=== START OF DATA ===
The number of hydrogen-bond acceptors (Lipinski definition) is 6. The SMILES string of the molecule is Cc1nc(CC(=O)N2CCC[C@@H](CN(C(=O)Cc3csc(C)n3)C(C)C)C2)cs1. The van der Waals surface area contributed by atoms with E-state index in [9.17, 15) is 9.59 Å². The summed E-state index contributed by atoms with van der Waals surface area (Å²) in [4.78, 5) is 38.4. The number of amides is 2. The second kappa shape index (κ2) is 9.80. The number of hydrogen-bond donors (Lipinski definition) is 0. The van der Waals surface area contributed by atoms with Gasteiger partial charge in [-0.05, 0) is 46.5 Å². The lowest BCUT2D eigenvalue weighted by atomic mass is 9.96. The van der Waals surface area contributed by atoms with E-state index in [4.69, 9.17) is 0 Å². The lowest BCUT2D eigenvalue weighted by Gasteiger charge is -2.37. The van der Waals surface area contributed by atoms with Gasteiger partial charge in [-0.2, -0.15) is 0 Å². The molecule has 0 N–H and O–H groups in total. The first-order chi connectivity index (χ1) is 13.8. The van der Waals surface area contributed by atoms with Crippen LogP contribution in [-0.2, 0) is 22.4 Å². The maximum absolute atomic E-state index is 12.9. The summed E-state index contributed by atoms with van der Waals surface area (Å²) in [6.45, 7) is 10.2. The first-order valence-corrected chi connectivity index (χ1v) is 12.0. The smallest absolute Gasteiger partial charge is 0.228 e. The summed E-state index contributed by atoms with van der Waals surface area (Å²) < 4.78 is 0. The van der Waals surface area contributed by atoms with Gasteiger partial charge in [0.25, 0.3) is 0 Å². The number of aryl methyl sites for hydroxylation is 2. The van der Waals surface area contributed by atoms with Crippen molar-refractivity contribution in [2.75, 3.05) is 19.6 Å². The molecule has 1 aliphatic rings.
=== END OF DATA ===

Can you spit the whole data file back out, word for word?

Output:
The number of hydrogen-bond acceptors (Lipinski definition) is 6. The SMILES string of the molecule is Cc1nc(CC(=O)N2CCC[C@@H](CN(C(=O)Cc3csc(C)n3)C(C)C)C2)cs1. The van der Waals surface area contributed by atoms with E-state index in [9.17, 15) is 9.59 Å². The summed E-state index contributed by atoms with van der Waals surface area (Å²) in [4.78, 5) is 38.4. The number of amides is 2. The second kappa shape index (κ2) is 9.80. The number of hydrogen-bond donors (Lipinski definition) is 0. The van der Waals surface area contributed by atoms with Gasteiger partial charge in [-0.05, 0) is 46.5 Å². The lowest BCUT2D eigenvalue weighted by atomic mass is 9.96. The van der Waals surface area contributed by atoms with E-state index in [4.69, 9.17) is 0 Å². The lowest BCUT2D eigenvalue weighted by Gasteiger charge is -2.37. The van der Waals surface area contributed by atoms with Gasteiger partial charge in [-0.2, -0.15) is 0 Å². The molecule has 0 N–H and O–H groups in total. The first-order chi connectivity index (χ1) is 13.8. The van der Waals surface area contributed by atoms with Crippen LogP contribution in [-0.2, 0) is 22.4 Å². The maximum absolute atomic E-state index is 12.9. The summed E-state index contributed by atoms with van der Waals surface area (Å²) in [6.45, 7) is 10.2. The first-order valence-corrected chi connectivity index (χ1v) is 12.0. The smallest absolute Gasteiger partial charge is 0.228 e. The summed E-state index contributed by atoms with van der Waals surface area (Å²) < 4.78 is 0. The van der Waals surface area contributed by atoms with Gasteiger partial charge in [0.25, 0.3) is 0 Å². The number of aryl methyl sites for hydroxylation is 2. The van der Waals surface area contributed by atoms with Crippen molar-refractivity contribution in [2.75, 3.05) is 19.6 Å². The molecule has 1 aliphatic rings.